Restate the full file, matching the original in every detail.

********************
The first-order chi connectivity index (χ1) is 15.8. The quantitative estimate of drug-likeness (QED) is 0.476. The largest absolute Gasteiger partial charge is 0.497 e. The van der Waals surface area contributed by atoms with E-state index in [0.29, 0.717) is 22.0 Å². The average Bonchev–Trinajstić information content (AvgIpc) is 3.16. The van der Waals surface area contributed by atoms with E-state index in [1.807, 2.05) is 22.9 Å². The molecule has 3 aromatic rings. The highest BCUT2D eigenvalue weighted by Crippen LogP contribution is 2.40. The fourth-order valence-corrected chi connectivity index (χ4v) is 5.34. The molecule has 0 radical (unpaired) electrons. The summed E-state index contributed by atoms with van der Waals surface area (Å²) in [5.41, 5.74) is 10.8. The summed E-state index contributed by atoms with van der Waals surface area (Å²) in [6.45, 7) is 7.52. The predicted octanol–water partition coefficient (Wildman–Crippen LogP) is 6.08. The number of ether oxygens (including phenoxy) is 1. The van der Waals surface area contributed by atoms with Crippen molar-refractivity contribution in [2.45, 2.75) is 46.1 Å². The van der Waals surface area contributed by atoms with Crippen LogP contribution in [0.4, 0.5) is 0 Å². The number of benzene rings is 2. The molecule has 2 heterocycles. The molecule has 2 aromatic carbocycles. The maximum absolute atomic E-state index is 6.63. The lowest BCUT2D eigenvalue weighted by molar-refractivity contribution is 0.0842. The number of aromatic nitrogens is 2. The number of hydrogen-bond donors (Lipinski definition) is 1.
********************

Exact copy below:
The first-order chi connectivity index (χ1) is 15.8. The quantitative estimate of drug-likeness (QED) is 0.476. The largest absolute Gasteiger partial charge is 0.497 e. The van der Waals surface area contributed by atoms with E-state index in [0.29, 0.717) is 22.0 Å². The average Bonchev–Trinajstić information content (AvgIpc) is 3.16. The van der Waals surface area contributed by atoms with E-state index in [1.807, 2.05) is 22.9 Å². The molecule has 3 aromatic rings. The highest BCUT2D eigenvalue weighted by Crippen LogP contribution is 2.40. The fourth-order valence-corrected chi connectivity index (χ4v) is 5.34. The molecule has 0 radical (unpaired) electrons. The summed E-state index contributed by atoms with van der Waals surface area (Å²) in [5.41, 5.74) is 10.8. The summed E-state index contributed by atoms with van der Waals surface area (Å²) in [6.45, 7) is 7.52. The predicted octanol–water partition coefficient (Wildman–Crippen LogP) is 6.08. The number of ether oxygens (including phenoxy) is 1. The van der Waals surface area contributed by atoms with Crippen molar-refractivity contribution in [2.45, 2.75) is 46.1 Å². The van der Waals surface area contributed by atoms with Crippen LogP contribution in [0.4, 0.5) is 0 Å². The number of benzene rings is 2. The molecule has 2 heterocycles. The molecule has 2 aromatic carbocycles. The maximum absolute atomic E-state index is 6.63. The lowest BCUT2D eigenvalue weighted by molar-refractivity contribution is 0.0842. The number of aromatic nitrogens is 2. The number of hydrogen-bond donors (Lipinski definition) is 1.